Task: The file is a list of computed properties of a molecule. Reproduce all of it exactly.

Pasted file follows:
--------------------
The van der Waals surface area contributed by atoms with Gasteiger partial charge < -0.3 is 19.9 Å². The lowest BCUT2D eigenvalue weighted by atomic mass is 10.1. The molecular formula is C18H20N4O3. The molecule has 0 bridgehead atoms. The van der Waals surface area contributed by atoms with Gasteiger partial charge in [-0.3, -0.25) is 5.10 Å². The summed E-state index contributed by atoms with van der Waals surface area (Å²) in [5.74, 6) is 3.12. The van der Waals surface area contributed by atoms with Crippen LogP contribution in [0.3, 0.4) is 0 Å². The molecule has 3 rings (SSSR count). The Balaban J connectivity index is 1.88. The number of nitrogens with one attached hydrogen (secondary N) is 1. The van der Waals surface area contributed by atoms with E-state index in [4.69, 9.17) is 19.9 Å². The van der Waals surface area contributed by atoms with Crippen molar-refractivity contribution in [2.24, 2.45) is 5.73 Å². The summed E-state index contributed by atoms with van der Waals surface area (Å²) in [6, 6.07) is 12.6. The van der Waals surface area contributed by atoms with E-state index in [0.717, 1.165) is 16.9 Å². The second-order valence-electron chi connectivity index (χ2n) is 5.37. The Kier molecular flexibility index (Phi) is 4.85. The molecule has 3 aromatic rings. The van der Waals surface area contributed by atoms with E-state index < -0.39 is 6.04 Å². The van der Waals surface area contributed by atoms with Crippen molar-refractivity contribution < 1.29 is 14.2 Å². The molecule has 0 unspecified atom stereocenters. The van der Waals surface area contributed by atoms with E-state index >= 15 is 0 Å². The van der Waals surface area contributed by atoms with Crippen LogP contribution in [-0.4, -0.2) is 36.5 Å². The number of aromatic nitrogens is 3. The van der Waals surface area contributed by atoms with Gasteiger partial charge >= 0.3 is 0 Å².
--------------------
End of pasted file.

The van der Waals surface area contributed by atoms with Gasteiger partial charge < -0.3 is 19.9 Å². The lowest BCUT2D eigenvalue weighted by atomic mass is 10.1. The molecular formula is C18H20N4O3. The molecule has 0 bridgehead atoms. The van der Waals surface area contributed by atoms with Gasteiger partial charge in [-0.3, -0.25) is 5.10 Å². The summed E-state index contributed by atoms with van der Waals surface area (Å²) in [5.74, 6) is 3.12. The van der Waals surface area contributed by atoms with Crippen LogP contribution in [0.3, 0.4) is 0 Å². The molecule has 3 rings (SSSR count). The Balaban J connectivity index is 1.88. The number of nitrogens with one attached hydrogen (secondary N) is 1. The van der Waals surface area contributed by atoms with E-state index in [4.69, 9.17) is 19.9 Å². The van der Waals surface area contributed by atoms with Crippen molar-refractivity contribution in [2.24, 2.45) is 5.73 Å². The summed E-state index contributed by atoms with van der Waals surface area (Å²) in [6, 6.07) is 12.6. The van der Waals surface area contributed by atoms with E-state index in [0.717, 1.165) is 16.9 Å². The second-order valence-electron chi connectivity index (χ2n) is 5.37. The Kier molecular flexibility index (Phi) is 4.85. The molecule has 3 aromatic rings. The van der Waals surface area contributed by atoms with E-state index < -0.39 is 6.04 Å². The van der Waals surface area contributed by atoms with Crippen molar-refractivity contribution < 1.29 is 14.2 Å². The molecule has 0 unspecified atom stereocenters. The van der Waals surface area contributed by atoms with E-state index >= 15 is 0 Å². The van der Waals surface area contributed by atoms with Crippen LogP contribution in [-0.4, -0.2) is 36.5 Å². The number of aromatic nitrogens is 3. The van der Waals surface area contributed by atoms with Gasteiger partial charge >= 0.3 is 0 Å².